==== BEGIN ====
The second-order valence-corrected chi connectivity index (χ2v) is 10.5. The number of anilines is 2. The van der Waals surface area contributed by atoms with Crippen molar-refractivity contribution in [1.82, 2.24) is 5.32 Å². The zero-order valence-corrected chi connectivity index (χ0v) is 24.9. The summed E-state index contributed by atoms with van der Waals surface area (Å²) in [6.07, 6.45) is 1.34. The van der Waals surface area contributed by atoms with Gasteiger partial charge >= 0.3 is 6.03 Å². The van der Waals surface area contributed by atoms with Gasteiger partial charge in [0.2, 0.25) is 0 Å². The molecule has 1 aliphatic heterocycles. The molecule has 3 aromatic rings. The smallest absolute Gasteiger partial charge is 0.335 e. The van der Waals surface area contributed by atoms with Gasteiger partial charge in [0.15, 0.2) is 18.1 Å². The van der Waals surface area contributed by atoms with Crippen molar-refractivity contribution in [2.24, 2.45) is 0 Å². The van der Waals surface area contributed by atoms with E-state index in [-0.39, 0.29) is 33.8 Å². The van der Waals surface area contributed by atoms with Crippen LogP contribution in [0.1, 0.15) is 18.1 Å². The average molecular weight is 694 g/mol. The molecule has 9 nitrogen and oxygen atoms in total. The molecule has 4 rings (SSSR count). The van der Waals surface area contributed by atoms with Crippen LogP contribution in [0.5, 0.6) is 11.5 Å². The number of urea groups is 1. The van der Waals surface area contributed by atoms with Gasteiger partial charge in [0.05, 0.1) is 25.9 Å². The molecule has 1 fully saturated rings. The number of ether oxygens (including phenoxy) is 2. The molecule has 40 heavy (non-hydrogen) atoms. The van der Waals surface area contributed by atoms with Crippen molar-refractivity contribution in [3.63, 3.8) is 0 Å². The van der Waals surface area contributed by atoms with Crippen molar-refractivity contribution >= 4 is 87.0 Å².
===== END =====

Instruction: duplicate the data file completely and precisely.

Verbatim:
The second-order valence-corrected chi connectivity index (χ2v) is 10.5. The number of anilines is 2. The van der Waals surface area contributed by atoms with Crippen molar-refractivity contribution in [1.82, 2.24) is 5.32 Å². The zero-order valence-corrected chi connectivity index (χ0v) is 24.9. The summed E-state index contributed by atoms with van der Waals surface area (Å²) in [6.07, 6.45) is 1.34. The van der Waals surface area contributed by atoms with Gasteiger partial charge >= 0.3 is 6.03 Å². The van der Waals surface area contributed by atoms with Gasteiger partial charge in [0.2, 0.25) is 0 Å². The molecule has 1 aliphatic heterocycles. The molecule has 3 aromatic rings. The smallest absolute Gasteiger partial charge is 0.335 e. The van der Waals surface area contributed by atoms with Gasteiger partial charge in [0.15, 0.2) is 18.1 Å². The van der Waals surface area contributed by atoms with Crippen molar-refractivity contribution in [2.24, 2.45) is 0 Å². The van der Waals surface area contributed by atoms with E-state index in [-0.39, 0.29) is 33.8 Å². The van der Waals surface area contributed by atoms with Crippen LogP contribution in [0.1, 0.15) is 18.1 Å². The average molecular weight is 694 g/mol. The molecule has 9 nitrogen and oxygen atoms in total. The molecule has 4 rings (SSSR count). The van der Waals surface area contributed by atoms with Crippen LogP contribution in [0.5, 0.6) is 11.5 Å². The number of urea groups is 1. The van der Waals surface area contributed by atoms with Gasteiger partial charge in [0.05, 0.1) is 25.9 Å². The molecule has 1 fully saturated rings. The number of ether oxygens (including phenoxy) is 2. The molecule has 40 heavy (non-hydrogen) atoms. The van der Waals surface area contributed by atoms with Crippen molar-refractivity contribution in [3.63, 3.8) is 0 Å². The van der Waals surface area contributed by atoms with Crippen molar-refractivity contribution >= 4 is 87.0 Å².